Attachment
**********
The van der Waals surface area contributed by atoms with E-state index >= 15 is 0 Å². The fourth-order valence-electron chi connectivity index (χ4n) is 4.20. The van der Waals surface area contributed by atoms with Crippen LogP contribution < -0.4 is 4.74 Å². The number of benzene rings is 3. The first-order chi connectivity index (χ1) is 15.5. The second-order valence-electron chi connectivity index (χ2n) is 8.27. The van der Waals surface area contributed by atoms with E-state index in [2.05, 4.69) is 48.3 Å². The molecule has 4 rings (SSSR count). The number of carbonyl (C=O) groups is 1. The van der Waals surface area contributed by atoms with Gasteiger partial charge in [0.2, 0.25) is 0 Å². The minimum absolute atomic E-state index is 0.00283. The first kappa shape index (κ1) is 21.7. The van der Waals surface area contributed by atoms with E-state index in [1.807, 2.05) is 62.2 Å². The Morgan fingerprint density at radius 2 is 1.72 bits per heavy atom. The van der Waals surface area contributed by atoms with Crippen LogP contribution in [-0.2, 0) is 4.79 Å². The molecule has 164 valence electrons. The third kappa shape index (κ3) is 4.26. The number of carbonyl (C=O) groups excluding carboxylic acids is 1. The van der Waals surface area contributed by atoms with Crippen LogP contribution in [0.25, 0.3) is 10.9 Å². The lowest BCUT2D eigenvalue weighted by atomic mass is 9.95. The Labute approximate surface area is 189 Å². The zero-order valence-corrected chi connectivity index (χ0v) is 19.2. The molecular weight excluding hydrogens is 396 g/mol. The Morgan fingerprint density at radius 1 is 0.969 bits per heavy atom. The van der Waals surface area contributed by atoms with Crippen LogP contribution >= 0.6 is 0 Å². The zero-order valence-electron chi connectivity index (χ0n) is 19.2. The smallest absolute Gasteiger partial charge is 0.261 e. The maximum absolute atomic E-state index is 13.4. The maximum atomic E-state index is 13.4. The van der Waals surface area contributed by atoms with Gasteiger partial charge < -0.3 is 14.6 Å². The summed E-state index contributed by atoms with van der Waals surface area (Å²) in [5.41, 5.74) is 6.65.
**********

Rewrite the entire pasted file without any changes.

The van der Waals surface area contributed by atoms with E-state index >= 15 is 0 Å². The fourth-order valence-electron chi connectivity index (χ4n) is 4.20. The van der Waals surface area contributed by atoms with Crippen LogP contribution < -0.4 is 4.74 Å². The number of benzene rings is 3. The first-order chi connectivity index (χ1) is 15.5. The second-order valence-electron chi connectivity index (χ2n) is 8.27. The van der Waals surface area contributed by atoms with E-state index in [2.05, 4.69) is 48.3 Å². The molecule has 4 rings (SSSR count). The number of carbonyl (C=O) groups is 1. The van der Waals surface area contributed by atoms with Gasteiger partial charge in [0.2, 0.25) is 0 Å². The minimum absolute atomic E-state index is 0.00283. The first kappa shape index (κ1) is 21.7. The van der Waals surface area contributed by atoms with E-state index in [1.807, 2.05) is 62.2 Å². The Morgan fingerprint density at radius 2 is 1.72 bits per heavy atom. The van der Waals surface area contributed by atoms with Crippen LogP contribution in [-0.2, 0) is 4.79 Å². The molecule has 164 valence electrons. The third kappa shape index (κ3) is 4.26. The number of carbonyl (C=O) groups excluding carboxylic acids is 1. The van der Waals surface area contributed by atoms with Crippen LogP contribution in [0.25, 0.3) is 10.9 Å². The lowest BCUT2D eigenvalue weighted by atomic mass is 9.95. The Labute approximate surface area is 189 Å². The zero-order valence-corrected chi connectivity index (χ0v) is 19.2. The molecular weight excluding hydrogens is 396 g/mol. The Morgan fingerprint density at radius 1 is 0.969 bits per heavy atom. The van der Waals surface area contributed by atoms with Crippen LogP contribution >= 0.6 is 0 Å². The zero-order valence-electron chi connectivity index (χ0n) is 19.2. The smallest absolute Gasteiger partial charge is 0.261 e. The maximum absolute atomic E-state index is 13.4. The maximum atomic E-state index is 13.4. The van der Waals surface area contributed by atoms with Gasteiger partial charge < -0.3 is 14.6 Å². The summed E-state index contributed by atoms with van der Waals surface area (Å²) in [5.41, 5.74) is 6.65.